Bethany Thompson is an Elementary Education student at Ball State University.

Guest Blog: We Stand for Children

Teacher Training

We all realized that we could learn from each other, and we were all there for the very same reason: we all stand for children.

During our time in Malawi, we were given the amazing opportunity to teach fellow teachers in a professional development day our group organized. We extended the invitation to join us on this day to teachers all over the area around Mtendere Children’s Village. The day of the event, 32 teachers joined us, anxious to learn from us. They were so anxious and eager to learn, in fact, that some walked from up to eight miles away just to be there.

Being a group of students much younger and less experienced than most of our participants was a challenge we had to confront, as some teachers there had over 30 years of experience. However, once the day began, we all realized that we could learn from each other, and we were all there for the very same reason: we all stand for children. Our group of Ball State students and the Malawian teachers, despite our age differences and varying experiences, were united on this day, and we collaborated to learn how to better serve the children of the world.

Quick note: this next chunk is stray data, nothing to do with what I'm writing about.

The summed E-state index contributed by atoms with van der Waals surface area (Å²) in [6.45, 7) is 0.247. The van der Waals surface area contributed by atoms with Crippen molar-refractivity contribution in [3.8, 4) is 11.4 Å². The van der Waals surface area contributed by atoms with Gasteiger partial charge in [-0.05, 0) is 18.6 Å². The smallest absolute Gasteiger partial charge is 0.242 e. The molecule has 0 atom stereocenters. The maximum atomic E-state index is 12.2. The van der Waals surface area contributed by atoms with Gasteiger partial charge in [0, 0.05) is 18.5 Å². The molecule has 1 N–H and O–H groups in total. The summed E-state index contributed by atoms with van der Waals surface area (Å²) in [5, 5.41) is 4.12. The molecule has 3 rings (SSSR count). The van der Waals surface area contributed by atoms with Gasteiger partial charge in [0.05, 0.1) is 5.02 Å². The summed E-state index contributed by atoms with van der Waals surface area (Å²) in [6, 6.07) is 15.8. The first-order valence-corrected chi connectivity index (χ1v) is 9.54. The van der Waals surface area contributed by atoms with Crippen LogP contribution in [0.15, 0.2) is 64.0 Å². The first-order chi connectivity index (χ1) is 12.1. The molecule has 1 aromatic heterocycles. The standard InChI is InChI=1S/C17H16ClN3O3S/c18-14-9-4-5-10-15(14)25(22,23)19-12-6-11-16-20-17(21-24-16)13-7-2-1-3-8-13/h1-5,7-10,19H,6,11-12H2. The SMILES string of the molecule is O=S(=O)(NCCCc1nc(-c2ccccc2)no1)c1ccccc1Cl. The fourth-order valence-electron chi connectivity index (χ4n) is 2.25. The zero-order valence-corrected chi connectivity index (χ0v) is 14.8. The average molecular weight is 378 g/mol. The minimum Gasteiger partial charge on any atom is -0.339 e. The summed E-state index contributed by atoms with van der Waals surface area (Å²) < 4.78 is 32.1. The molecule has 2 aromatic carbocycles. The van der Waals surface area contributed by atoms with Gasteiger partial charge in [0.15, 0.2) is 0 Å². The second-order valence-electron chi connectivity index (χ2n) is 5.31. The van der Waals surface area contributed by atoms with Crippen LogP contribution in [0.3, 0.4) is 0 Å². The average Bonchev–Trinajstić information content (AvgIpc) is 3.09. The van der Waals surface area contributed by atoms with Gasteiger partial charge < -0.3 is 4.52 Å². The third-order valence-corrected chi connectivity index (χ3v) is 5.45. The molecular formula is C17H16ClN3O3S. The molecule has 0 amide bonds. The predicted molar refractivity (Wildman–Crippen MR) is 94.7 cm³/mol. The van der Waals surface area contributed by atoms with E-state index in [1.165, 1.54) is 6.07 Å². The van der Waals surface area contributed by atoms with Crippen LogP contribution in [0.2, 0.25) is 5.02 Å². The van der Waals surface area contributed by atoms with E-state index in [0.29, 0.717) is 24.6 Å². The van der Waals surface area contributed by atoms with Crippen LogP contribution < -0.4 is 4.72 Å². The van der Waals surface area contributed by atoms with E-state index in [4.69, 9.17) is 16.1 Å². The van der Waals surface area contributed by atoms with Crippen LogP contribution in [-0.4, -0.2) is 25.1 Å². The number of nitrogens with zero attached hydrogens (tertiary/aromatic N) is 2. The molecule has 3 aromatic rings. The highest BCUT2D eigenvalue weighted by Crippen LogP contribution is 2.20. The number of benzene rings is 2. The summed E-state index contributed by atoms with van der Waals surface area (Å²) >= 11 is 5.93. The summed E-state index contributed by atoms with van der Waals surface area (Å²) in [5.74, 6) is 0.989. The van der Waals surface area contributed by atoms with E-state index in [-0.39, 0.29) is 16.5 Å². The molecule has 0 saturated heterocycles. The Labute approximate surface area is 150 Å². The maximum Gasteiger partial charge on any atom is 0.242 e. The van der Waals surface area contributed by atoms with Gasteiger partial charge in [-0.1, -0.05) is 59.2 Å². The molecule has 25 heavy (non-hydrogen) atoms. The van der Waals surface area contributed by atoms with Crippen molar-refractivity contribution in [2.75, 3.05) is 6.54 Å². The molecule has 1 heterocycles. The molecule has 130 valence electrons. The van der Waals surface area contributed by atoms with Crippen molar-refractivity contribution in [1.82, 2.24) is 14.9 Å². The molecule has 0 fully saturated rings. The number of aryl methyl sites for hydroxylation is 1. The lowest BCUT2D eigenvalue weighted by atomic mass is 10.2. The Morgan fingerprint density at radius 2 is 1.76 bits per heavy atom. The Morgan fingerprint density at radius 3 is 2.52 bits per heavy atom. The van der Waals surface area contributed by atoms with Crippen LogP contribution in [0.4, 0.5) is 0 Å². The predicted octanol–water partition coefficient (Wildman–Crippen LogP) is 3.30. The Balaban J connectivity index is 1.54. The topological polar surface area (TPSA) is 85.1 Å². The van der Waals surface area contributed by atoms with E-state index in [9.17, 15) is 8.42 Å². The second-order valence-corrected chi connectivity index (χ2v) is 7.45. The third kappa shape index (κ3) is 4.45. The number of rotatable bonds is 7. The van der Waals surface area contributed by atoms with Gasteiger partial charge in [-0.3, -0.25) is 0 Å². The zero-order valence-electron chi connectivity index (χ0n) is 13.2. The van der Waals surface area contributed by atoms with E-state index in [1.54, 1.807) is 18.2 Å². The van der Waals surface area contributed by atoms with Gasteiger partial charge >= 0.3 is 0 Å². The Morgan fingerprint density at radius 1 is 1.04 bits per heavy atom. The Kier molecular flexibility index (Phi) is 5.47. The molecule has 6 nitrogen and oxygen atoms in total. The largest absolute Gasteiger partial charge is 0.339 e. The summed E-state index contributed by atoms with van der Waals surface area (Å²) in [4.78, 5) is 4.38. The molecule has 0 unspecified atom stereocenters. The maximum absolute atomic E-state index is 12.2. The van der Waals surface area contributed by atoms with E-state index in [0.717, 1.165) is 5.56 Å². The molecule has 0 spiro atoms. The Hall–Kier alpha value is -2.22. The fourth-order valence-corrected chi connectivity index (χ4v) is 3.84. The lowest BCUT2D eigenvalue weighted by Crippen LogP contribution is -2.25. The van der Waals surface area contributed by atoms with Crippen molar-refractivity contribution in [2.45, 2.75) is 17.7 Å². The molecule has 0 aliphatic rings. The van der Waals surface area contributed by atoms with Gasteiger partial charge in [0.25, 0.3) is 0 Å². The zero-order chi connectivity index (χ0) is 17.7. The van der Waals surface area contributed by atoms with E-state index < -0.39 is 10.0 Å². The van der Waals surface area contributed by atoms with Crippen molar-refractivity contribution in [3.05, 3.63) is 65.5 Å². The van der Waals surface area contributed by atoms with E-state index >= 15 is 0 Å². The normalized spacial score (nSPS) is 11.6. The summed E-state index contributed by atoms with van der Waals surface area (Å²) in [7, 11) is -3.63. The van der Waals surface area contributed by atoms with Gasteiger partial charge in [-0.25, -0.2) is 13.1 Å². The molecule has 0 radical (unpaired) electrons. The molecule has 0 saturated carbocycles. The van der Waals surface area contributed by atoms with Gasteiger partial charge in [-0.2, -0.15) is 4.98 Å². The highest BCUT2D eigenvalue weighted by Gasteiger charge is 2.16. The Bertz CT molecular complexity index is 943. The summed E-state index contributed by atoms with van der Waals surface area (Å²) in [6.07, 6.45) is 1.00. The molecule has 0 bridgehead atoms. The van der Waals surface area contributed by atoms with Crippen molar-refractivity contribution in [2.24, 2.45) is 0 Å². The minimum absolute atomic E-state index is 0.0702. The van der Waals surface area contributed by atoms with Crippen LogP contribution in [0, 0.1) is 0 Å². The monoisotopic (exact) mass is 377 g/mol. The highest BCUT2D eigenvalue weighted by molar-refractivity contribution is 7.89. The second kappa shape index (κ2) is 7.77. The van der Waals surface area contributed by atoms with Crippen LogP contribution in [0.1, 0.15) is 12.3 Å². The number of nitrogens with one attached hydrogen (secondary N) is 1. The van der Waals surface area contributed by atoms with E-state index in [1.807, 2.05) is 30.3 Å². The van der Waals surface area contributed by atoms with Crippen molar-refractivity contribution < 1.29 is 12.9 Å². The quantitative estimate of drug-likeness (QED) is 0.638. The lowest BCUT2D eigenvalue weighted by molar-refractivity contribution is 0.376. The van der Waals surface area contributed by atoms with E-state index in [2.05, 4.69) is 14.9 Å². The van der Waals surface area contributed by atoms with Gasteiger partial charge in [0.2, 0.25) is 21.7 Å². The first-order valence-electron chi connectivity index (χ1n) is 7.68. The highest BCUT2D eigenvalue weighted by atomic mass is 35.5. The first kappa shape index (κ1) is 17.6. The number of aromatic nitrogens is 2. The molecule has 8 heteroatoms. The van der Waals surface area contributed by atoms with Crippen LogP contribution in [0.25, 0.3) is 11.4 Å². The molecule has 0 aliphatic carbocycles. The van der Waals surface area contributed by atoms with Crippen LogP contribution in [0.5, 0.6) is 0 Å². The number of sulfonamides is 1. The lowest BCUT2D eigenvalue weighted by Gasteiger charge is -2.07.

Prior to coming to Malawi, while we were planning for the professional development day, we were told that the teachers were interested in learning about teaching theories. With that, we decided to teach Lev Vygotsky’s theory of the Zone of Proximal Development, scaffolding, and differentiation of instruction. The day was broken up into two parts: the first being a direct instruction part and the second being a collaborative group-work portion. During the direct instruction, three girls from our group basically gave the information in front of everyone, while the teachers were given papers with which to take notes. For the group-work portion of the day, we all broke into small groups with two girls from our group, and around four or five Malawian teachers. Here, we further discussed the topics at hand, and collaborated to come up with ways the theories could be put into action in our classrooms.